- The Washington Times - Monday, May 6, 2019

The Washington Mystics were glad to get the gang back together again Sunday for their team dinner, an annual tradition under coach Mike Thibault. Some players spent the offseason playing overseas; others rehabbed injuries or took time to rest. In honor of May 5, the players, coaches and even the team’s business staff had a Cinco de Mayo-themed meal.

But the Mystics shared something else besides tacos when Thibault played film of the Seattle Storm rejoicing after a sweep of Washington in the 2018 WNBA Finals.

“Our team watched the video last night of that moment, of Seattle celebrating,” Elena Delle Donne said. “It was kinda good to get that feeling again — that pit in your stomach of not wanting that to ever happen again.”

Although 2018 was the most successful campaign in franchise history, marked by the Mystics’ first appearance in the league championship series, they share a hunger to get back to the Finals and finish what they started.

Natasha Cloud said their motto this season is “Run it back” — a phrase familiar to generations of basketball players, who hear it after pickup games from teams eager for rematches and from coaches demanding practice-drill perfection.

Get back and get better — it’s what the Mystics hope to do to build on last season.

“For us, you know, ‘Run it back,’ that’s what I was saying every single day this offseason when I was working out because I couldn’t let those three games go against Seattle,” Kristi Toliver added. “I still haven’t. I won’t.”

A few weeks before the Mystics opened training camp Monday, Las Vegas pegged them as 5-to-2 preseason favorites to win the WNBA title. They will benefit from a few things this season, starting with very little roster turnover. Tierra Ruffin-Pratt signed elsewhere in free agency and Monique Currie retired, but most of the Mystics’ core minute-getters are back — as well as big Belgian Emma Meesseman, who took off the 2018 WNBA season to train with her national team in Europe.

Add in that Seattle, though indisputably the best team of 2018, will have to play without league MVP Breanna Stewart, who ruptured her Achilles in the EuroLeague championship game.

“When you have everybody back and you add a couple good players, that adds to the aura about a team,” Thibault said. “I told our players yesterday in our team meeting that you have to handle being the hunted. You have to understand that you’re getting everybody’s best shot, and that’s why we can’t look too far ahead to anything.”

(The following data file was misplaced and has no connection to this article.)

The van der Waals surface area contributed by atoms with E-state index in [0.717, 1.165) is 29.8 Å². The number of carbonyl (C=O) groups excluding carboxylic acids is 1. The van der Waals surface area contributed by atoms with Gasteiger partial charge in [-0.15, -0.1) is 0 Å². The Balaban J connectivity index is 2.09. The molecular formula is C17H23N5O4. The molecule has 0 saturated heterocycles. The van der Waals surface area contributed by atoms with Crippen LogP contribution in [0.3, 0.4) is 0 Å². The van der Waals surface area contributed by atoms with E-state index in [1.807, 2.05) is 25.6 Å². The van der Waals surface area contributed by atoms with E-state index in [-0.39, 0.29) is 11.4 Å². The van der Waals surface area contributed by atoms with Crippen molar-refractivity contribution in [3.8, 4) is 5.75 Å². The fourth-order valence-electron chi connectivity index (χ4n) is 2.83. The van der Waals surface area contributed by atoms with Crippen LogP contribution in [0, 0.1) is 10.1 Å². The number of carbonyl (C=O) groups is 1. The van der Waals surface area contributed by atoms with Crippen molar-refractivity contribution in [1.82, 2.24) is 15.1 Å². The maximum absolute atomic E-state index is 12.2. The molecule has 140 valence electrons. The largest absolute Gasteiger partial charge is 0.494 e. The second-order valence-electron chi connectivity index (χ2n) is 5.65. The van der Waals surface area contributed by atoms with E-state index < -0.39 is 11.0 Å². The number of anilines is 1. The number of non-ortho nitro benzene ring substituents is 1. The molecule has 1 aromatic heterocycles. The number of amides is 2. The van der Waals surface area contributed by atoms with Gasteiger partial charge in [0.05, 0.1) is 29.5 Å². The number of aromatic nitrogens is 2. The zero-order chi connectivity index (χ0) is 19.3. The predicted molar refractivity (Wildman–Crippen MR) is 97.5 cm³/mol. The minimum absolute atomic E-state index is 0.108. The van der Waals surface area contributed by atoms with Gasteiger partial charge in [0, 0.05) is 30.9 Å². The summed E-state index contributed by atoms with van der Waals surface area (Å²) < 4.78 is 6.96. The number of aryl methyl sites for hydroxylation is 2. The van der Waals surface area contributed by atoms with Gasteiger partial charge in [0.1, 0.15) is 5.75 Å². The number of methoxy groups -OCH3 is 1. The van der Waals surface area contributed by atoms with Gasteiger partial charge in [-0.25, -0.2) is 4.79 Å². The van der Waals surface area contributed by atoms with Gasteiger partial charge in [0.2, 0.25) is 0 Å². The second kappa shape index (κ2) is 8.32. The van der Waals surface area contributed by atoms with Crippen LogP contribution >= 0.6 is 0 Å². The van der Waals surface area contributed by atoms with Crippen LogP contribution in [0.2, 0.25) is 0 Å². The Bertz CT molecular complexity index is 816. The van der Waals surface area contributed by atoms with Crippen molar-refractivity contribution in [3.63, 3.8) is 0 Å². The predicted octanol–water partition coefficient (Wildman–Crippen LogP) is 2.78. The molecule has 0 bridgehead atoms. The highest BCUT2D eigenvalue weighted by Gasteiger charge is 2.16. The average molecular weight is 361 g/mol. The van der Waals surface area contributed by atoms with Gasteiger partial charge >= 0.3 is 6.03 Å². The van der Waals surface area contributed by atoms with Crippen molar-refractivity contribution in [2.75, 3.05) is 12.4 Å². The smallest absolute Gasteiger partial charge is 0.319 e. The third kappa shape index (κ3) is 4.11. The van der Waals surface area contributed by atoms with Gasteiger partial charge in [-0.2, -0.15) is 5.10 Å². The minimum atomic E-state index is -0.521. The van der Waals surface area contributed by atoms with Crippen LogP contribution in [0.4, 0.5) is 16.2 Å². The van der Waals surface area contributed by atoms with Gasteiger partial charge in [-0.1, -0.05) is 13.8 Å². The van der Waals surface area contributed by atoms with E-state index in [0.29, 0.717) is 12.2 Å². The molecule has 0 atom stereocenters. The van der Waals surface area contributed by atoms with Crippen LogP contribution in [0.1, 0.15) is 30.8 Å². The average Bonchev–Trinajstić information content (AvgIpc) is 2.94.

But Thibault and the players know a return to the Finals is hardly preordained.

“I like having a target on our backs, because it makes us prepare that much harder during the training camp and for the season,” Cloud said.

For the third year, the Mystics will be anchored by Delle Donne, who was the league’s fifth-leading scorer last year (20.7 ppg). Toliver and Cloud make for a threatening backcourt duo on both ends of the floor, and Ariel Atkins and LaToya Sanders figure to round out the starting five until Meesseman acclimates back into the fold.

The Mystics are also excited to play in their new digs in Ward 8, the Entertainment and Sports Arena. After playing at the NBA-sized Capital One Arena for so long — and hopping around from George Washington University to George Mason for 2018 playoff games when Capital One underwent renovations — the 4,200-seat arena is ready for them after hosting the Capital City Go-Go’s debut season in the G League.

“We loved playing in Capital One, but the fans always seemed so far away,” Sanders said. “You couldn’t tell we had 5 to 8,000 fans at a game because everybody was so spread out. It’s important. They pulled out all the stops for us.”

The May 25 regular season opener is still a few weeks out, but Washington will play that game on the road at the Connecticut Sun. The Mystics then will christen their new arena June 1 against the Atlanta Dream — a rematch of the 2018 playoff semifinals.

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